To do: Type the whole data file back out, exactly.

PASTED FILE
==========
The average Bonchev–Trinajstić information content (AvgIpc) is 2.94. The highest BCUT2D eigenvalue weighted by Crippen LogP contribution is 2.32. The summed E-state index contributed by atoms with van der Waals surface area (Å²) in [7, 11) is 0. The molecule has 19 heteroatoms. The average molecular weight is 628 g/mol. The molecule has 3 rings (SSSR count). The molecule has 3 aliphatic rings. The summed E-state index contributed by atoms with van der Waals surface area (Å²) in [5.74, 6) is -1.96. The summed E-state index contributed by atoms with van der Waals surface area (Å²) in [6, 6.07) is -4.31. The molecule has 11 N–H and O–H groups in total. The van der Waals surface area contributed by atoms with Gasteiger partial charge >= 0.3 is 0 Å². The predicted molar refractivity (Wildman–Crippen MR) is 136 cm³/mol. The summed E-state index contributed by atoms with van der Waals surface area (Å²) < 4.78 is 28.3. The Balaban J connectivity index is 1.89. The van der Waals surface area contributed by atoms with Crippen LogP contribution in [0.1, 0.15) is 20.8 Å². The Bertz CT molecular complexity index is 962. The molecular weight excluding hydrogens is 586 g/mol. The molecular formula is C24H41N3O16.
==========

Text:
The average Bonchev–Trinajstić information content (AvgIpc) is 2.94. The highest BCUT2D eigenvalue weighted by Crippen LogP contribution is 2.32. The summed E-state index contributed by atoms with van der Waals surface area (Å²) in [7, 11) is 0. The molecule has 19 heteroatoms. The average molecular weight is 628 g/mol. The molecule has 3 rings (SSSR count). The molecule has 3 aliphatic rings. The summed E-state index contributed by atoms with van der Waals surface area (Å²) in [5.74, 6) is -1.96. The summed E-state index contributed by atoms with van der Waals surface area (Å²) in [6, 6.07) is -4.31. The molecule has 11 N–H and O–H groups in total. The van der Waals surface area contributed by atoms with Gasteiger partial charge >= 0.3 is 0 Å². The predicted molar refractivity (Wildman–Crippen MR) is 136 cm³/mol. The summed E-state index contributed by atoms with van der Waals surface area (Å²) < 4.78 is 28.3. The Balaban J connectivity index is 1.89. The van der Waals surface area contributed by atoms with Crippen LogP contribution in [0.1, 0.15) is 20.8 Å². The Bertz CT molecular complexity index is 962. The molecular weight excluding hydrogens is 586 g/mol. The molecular formula is C24H41N3O16.